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There are 2 kinds of diabetes. Type 1 is an autoimmune disease in which the insulin-producing beta cells of the pancreas have been killed by the immune system, usually in childhood. Far more common is type 2 diabetes, whose causes are multiple, but can involve a failure of the beta cells to produce insulin or a failure of the rest of the body to respond to it. Diabetes is a major research focus of the DNF, and topics of research include the following:

Death of beta cells in Type 1 diabetes.
To learn how to prevent this cell death, DNF researchers are analysing the underlying molecular mechanisms, and have discovered that a particular fragment of the protein RASGAP, called the N-terminal fragment protects beta cells against death.

Inadequate insulin secretion in some forms of type 2 diabetes.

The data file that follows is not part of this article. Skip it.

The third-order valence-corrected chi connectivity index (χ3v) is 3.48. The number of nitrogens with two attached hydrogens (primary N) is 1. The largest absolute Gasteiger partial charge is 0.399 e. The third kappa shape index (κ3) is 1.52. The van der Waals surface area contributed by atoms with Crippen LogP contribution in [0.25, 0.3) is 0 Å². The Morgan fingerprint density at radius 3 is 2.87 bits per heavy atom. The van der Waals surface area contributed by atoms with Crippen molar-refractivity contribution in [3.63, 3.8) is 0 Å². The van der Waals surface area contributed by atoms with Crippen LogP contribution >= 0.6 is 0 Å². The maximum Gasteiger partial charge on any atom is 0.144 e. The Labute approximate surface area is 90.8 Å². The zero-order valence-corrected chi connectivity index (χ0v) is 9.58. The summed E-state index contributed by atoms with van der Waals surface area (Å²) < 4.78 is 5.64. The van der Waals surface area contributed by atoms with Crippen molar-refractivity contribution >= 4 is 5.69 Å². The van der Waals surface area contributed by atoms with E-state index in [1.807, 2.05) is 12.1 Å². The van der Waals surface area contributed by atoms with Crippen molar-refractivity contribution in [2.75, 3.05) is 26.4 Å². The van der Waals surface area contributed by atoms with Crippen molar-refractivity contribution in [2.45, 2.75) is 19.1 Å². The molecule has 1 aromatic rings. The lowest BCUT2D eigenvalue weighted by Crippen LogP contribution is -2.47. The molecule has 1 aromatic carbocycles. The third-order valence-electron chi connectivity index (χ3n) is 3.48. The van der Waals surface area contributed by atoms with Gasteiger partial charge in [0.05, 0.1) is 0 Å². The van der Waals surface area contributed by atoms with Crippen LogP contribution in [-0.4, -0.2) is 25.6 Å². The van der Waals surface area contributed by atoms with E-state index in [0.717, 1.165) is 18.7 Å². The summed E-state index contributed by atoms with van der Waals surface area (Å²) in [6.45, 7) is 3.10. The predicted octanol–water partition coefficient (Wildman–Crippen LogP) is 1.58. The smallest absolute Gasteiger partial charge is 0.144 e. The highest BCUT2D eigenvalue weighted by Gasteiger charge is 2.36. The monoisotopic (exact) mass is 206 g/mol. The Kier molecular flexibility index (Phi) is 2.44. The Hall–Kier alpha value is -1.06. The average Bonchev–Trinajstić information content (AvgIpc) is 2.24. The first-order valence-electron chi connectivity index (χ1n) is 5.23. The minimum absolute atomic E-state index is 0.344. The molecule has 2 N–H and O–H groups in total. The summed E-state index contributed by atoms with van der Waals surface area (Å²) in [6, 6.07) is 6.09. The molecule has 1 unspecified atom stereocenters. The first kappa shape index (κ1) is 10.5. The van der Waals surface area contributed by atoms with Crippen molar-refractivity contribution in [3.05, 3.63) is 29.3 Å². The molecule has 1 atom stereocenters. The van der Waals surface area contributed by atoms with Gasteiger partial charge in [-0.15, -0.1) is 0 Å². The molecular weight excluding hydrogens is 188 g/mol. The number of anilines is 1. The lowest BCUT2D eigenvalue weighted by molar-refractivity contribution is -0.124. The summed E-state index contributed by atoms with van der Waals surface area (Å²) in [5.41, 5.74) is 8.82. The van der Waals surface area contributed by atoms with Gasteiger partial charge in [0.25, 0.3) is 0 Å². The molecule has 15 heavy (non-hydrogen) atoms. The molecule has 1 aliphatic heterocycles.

To understand and ultimately cure this problem, the molecular mechanisms of the secretion are being analysed, including the key role of some small proteins called Rab GTPases, and a gene, IB1 (also known as JIP-1), that was originally discovered by the research group that now studies it in the DNF.

Lipid problems in diabetes.
Some forms of type 2 diabetes appear to be caused by problems with lipids or lipoproteins, and the cell biology of this is being elucidated.

For more information on the diabetes research at the DNF, see Regazzi

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